The Relationship Between Oral Health and Overall Wellness

Oral health

Did you know that your oral health says a lot about your overall wellness? Not only that, but proper oral care and hygiene can also shape your physical health. The parts of your body are more connected than you think. Each part works together with other functions of your body to attain a common goal: keeping your overall health in check.

Your mouth can serve as an indicator of your physical health. You might not notice it, but your mouth is a host of a ton of bacteria. Science shows that there are over 20 billion oral microbes in one person’s mouth, and this amount can double every time we consume food or beverages. Those numbers may sound alarming to you, but don’t worry. Most of the bacteria we have in our mouths are actually beneficial, helping keep our oral health intact. But because of the food we eat and the drinks we consume, we can hinder the proper utilization of these bacteria.

Maintaining and staying true to proper oral care and hygiene can go a long way in keeping you healthy. They keep bacteria under control, hence lessening the risk of developing diseases and illnesses. To help you get a better understanding of how your mouth and physical body are connected, here are some conditions that can be linked to oral health.

Cardiovascular disease

For years, scientists have done their research on the link between oral issues and cardiovascular disease. They found that a gum infection called periodontitis can be a sign of an increased risk of developing heart disease. Although this theory has been constantly debated, there are more concrete links between the two.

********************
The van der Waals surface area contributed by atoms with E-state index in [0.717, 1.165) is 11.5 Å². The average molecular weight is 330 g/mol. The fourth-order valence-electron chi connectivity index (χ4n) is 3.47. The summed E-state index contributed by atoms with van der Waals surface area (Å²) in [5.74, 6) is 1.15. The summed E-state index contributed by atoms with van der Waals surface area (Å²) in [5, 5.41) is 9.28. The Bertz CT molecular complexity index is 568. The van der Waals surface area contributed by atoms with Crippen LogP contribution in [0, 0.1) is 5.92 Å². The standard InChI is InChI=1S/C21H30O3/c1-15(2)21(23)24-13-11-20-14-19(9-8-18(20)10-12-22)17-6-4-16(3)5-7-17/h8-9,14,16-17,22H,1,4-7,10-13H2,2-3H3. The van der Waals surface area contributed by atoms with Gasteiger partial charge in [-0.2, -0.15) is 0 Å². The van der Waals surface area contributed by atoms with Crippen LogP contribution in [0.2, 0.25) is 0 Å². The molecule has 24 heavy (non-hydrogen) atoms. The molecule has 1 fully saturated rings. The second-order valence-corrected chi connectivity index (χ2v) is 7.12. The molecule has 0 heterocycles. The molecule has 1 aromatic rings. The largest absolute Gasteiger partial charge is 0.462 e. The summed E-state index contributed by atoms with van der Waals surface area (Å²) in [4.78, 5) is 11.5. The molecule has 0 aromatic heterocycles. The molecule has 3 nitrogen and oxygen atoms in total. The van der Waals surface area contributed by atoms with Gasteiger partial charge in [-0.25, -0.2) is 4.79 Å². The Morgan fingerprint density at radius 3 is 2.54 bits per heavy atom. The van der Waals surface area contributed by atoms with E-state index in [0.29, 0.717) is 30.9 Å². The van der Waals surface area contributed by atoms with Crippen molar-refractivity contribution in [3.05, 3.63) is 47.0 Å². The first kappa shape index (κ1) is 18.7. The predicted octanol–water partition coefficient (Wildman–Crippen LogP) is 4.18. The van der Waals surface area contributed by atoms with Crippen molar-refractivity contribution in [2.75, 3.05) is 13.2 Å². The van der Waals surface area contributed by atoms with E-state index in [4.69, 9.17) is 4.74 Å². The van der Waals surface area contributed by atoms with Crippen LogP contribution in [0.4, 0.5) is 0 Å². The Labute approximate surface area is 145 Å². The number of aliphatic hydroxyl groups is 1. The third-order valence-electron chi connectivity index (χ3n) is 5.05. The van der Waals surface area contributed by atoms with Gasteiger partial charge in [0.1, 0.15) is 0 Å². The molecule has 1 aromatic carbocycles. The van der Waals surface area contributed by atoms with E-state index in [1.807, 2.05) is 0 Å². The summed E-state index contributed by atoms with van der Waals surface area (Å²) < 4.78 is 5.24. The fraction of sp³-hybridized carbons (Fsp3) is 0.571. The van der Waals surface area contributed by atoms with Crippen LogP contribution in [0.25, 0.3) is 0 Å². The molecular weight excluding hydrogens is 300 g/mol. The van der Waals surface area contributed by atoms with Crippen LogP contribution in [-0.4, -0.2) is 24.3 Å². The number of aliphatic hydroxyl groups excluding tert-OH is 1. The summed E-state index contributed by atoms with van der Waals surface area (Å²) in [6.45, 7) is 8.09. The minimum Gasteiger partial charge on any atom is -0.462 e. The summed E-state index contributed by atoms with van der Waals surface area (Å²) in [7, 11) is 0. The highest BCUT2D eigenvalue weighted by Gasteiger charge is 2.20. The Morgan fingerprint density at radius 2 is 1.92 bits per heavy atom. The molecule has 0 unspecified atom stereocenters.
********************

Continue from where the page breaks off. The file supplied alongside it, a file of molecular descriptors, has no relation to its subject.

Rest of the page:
As we mentioned, your mouth is a host to millions of bacteria. Improper oral hygiene can foster their growth, which can put a person at risk of bacterial infection. When this happens, high are the chances that the infection will spread to the bloodstream, affecting heart valves. There is evidence that people who have cardiovascular illnesses and diabetes are able to benefit from oral surgery and periodontal treatment. But proper oral hygiene is your first line of defense against these illnesses.


Chest X-ray

More than enhancing your smile and physical appearance, your teeth and gums play a huge role in controlling the bacteria that enter your body. That’s why frequent brushing and flossing are called for, as they can help get rid of bacteria and prevent them from building up. Studies have revealed that pneumonia is common among adults with poor oral hygiene. This is because the bacteria from the mouth can easily make their way into the lungs, further worsening the inflammation.


On the other hand, poor overall health can also cause dental issues. Diabetes is one prevailing and sound example. The effect of diabetes on your body is it slows down and affects your resistance of infection and bacteria. Your gums, being in charge of fighting off harmful bacteria, is hindered from functioning optimally. Blood flow from your body to your gums is also reduced, hence causing infection in your mouth. This risks the development of gum disease.

This goes to show that taking care of your overall health involves practicing proper oral hygiene. Your mouth is the window to your wellness, so make sure you’re adhering to basic oral care.

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